Best Career Advice

Best Career Advice

What’s the best career advice you’ve ever gotten? I’ve shared 10 things I’ve learned in my career (be gracious! ask for raises!), but I’m always curious about the words other people live and work by. Here, nine smart people share the advice that has stuck with them…

Keep Things Compelling
“Ed Kosner was the editor of New York Magazine, and you lived in fear that he would write ‘MEGO’ in giant block letters on a draft of your story. It meant ‘My Eyes Glaze Over.’ But it taught me that you have to think of things from the readers’ point of view. Just because you put words on the page doesn’t mean people have to read them. It’s your responsibility to draw people in. Everything you write should be tight and compelling.” — Alex Williams, newspaper reporter

Take a Moment
“‘Don’t just do something, stand there.’ My ob-gyn training director gave me that advice about reacting during an emergency. In obstetrics, things go from copacetic to disastrous in a blink of an eye. When a baby or mom is in trouble, each second passes as though it’s an eternity. It can be hard to give yourself permission to take a deep breath, collect your thoughts, and make a considered decision. But if you do, it’s much easier to avoid a wrong reaction that could be difficult to recover from. Now I use this advice in all aspects of life.” — Abigail Ford Winkel, ob-gyn

Figure Out Solutions
“When I was getting started, my boss would tell me to come forward with solutions, not problems. She didn’t want us complaining about what wasn’t happening or who wasn’t working well together, but wanted us to put forth ideas on how to address issues. This is a small but profound perspective shift for anyone at work. It paved the path for me to become a solution-oriented boss (and parent!) myself years later.” — MZ Goodman, digital product executive

Be Concise
“My mentor and editor — the late John Tierney, winner of thirteen Emmys — would turn around in his chair and give me the death stare. ‘Lisa, you can’t fit ten pounds of shit in a five pound bag.’ Which meant I needed to simplify and make bold choices, not try to squeeze every idea into one project, in this case, a 30-second promo.” — Lisa Rubisch, TV commercial director

Find Your Speciality
“On my last day of Criminal Law class, the professor gave us this advice: be an expert. He said our generation is often too focused on keeping career options open, and too scared close any doors, so we remain generalists. I’ve seen how my peers who became experts in specific areas have risen to the top of their fields. Others who are broadly accomplished generalists have been hard pressed to stand out in job interviews. I give this advice to younger people all the time — even if you have many interests, it’s advantageous to pick one to pursue professionally (keep the rest as hobbies!) so you don’t become a mile wide but an inch deep.” — Lucy, entertainment lawyer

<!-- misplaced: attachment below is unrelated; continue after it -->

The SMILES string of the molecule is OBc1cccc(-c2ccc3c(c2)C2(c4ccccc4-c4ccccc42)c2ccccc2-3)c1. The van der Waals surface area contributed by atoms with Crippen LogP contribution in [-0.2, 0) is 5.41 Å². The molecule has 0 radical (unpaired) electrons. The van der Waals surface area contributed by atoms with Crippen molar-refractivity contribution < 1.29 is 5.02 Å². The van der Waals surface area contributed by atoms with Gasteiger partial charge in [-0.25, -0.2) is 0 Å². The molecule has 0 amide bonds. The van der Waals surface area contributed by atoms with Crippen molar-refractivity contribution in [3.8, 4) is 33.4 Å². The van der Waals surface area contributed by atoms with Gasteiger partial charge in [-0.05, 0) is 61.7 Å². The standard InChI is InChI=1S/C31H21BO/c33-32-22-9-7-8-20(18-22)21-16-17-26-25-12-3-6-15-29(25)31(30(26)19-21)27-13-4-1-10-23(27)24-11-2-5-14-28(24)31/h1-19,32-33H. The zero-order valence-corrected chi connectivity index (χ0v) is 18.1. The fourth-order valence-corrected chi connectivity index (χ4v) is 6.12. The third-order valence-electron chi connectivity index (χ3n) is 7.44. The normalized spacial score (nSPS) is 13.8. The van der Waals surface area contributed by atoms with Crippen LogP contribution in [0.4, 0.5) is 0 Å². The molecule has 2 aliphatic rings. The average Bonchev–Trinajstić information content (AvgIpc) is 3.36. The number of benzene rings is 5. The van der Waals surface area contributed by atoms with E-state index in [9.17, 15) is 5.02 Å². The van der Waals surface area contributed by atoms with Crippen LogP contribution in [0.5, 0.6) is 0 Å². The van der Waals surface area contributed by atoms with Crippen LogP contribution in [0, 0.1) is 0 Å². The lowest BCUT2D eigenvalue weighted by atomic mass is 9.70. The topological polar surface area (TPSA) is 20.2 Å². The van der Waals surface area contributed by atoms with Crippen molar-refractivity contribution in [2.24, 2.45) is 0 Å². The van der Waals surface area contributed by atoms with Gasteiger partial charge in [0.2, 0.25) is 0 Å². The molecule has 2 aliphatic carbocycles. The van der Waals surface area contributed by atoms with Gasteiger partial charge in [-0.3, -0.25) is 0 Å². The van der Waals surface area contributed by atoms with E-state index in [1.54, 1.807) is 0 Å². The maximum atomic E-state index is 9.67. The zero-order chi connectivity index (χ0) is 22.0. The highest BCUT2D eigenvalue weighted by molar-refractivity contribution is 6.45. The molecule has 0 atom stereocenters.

Communicate Face-to-Face
“My boss Wendell Jamieson at The New York Times always told me if I really need to communicate with someone about an idea or problem, I should make the effort to go talk to them in person. Don’t just send an email or voicemail, because things can get lost in translation or misunderstood. A real conversation is 1,000 times more effective. ‘Always overcommunicate,’ he would say.” — Lexi Mainland, editor

Embrace Your Point of View
“You can’t be all things to all people. When I first started Linda & Harriett, I would get a lot of unsolicited feedback. ‘You know what you should do?!‘ ‘Oh, you have to do x, y and z!‘ It’s hard not to take those things to heart (and sometimes, regretfully, I did). But it’s important to develop a very strong, clear opinion. Some people just plain won’t like it, and that’s fine because others will be head over heels in love with it.” — Liz Libre, designer

Sit Down and Do It
“At a photography talk, Sally Mann said: ‘Stay home and work.’ In the past, whenever I was feeling unsure about a project, I would put off starting it, waiting for inspiration to strike. Finally I realized that inspiration comes from sitting down, focusing and putting in the effort.” — Stella Blackmon, editor

Know Your Path
“‘Skate your lane.’ It’s a motto my old boss used about comparing yourself to others. Whenever I feel overwhelming anxiety about my writing, my ‘path,’ my whatever, it reminds me that those thoughts are distractions and I’ll refocus my attention to the task at hand.” — Alexis Cheung, writer

By Gemma Correll

What’s the best career advice you’ve ever gotten (or given)?

P.S. 10 pressing questions for an ob-gyn, and 15 career tips from smart women.

(Photo of Barbara Walters in 1965 via NBC NewsWire. Illustration by Gemma Correll.)